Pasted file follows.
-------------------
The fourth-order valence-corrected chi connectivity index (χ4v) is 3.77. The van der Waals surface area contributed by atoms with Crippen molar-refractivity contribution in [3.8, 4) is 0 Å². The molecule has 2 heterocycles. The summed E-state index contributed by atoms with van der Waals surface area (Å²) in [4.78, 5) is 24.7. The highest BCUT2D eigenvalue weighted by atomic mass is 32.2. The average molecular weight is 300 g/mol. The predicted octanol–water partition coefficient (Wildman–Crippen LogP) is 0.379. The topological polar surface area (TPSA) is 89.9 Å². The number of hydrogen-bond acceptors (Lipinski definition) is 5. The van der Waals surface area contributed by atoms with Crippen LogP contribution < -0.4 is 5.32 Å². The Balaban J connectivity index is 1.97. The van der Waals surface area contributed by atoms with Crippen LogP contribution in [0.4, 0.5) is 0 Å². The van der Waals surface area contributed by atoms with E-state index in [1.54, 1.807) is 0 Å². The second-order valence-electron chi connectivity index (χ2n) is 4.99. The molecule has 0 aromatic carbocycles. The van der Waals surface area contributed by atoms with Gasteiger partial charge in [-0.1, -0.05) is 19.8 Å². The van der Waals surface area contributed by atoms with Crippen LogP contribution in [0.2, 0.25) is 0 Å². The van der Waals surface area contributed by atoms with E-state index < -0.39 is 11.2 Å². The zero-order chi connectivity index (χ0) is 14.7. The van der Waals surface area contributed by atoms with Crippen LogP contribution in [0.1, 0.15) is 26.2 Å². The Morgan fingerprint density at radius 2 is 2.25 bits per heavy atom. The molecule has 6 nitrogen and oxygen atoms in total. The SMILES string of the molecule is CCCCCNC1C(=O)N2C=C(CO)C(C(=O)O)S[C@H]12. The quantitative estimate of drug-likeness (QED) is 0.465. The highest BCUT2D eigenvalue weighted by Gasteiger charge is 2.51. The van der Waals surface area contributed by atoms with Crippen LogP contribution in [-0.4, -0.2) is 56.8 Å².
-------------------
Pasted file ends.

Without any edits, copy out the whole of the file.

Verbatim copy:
The fourth-order valence-corrected chi connectivity index (χ4v) is 3.77. The van der Waals surface area contributed by atoms with Crippen molar-refractivity contribution in [3.8, 4) is 0 Å². The molecule has 2 heterocycles. The summed E-state index contributed by atoms with van der Waals surface area (Å²) in [4.78, 5) is 24.7. The highest BCUT2D eigenvalue weighted by atomic mass is 32.2. The average molecular weight is 300 g/mol. The predicted octanol–water partition coefficient (Wildman–Crippen LogP) is 0.379. The topological polar surface area (TPSA) is 89.9 Å². The number of hydrogen-bond acceptors (Lipinski definition) is 5. The van der Waals surface area contributed by atoms with Crippen LogP contribution < -0.4 is 5.32 Å². The Balaban J connectivity index is 1.97. The van der Waals surface area contributed by atoms with Crippen LogP contribution in [0.4, 0.5) is 0 Å². The van der Waals surface area contributed by atoms with E-state index in [1.54, 1.807) is 0 Å². The second-order valence-electron chi connectivity index (χ2n) is 4.99. The molecule has 0 aromatic carbocycles. The van der Waals surface area contributed by atoms with Gasteiger partial charge in [-0.1, -0.05) is 19.8 Å². The van der Waals surface area contributed by atoms with Crippen LogP contribution in [0.2, 0.25) is 0 Å². The van der Waals surface area contributed by atoms with E-state index < -0.39 is 11.2 Å². The zero-order chi connectivity index (χ0) is 14.7. The van der Waals surface area contributed by atoms with Crippen LogP contribution in [0.1, 0.15) is 26.2 Å². The Morgan fingerprint density at radius 2 is 2.25 bits per heavy atom. The molecule has 6 nitrogen and oxygen atoms in total. The SMILES string of the molecule is CCCCCNC1C(=O)N2C=C(CO)C(C(=O)O)S[C@H]12. The quantitative estimate of drug-likeness (QED) is 0.465. The highest BCUT2D eigenvalue weighted by Gasteiger charge is 2.51. The van der Waals surface area contributed by atoms with Crippen LogP contribution in [-0.4, -0.2) is 56.8 Å².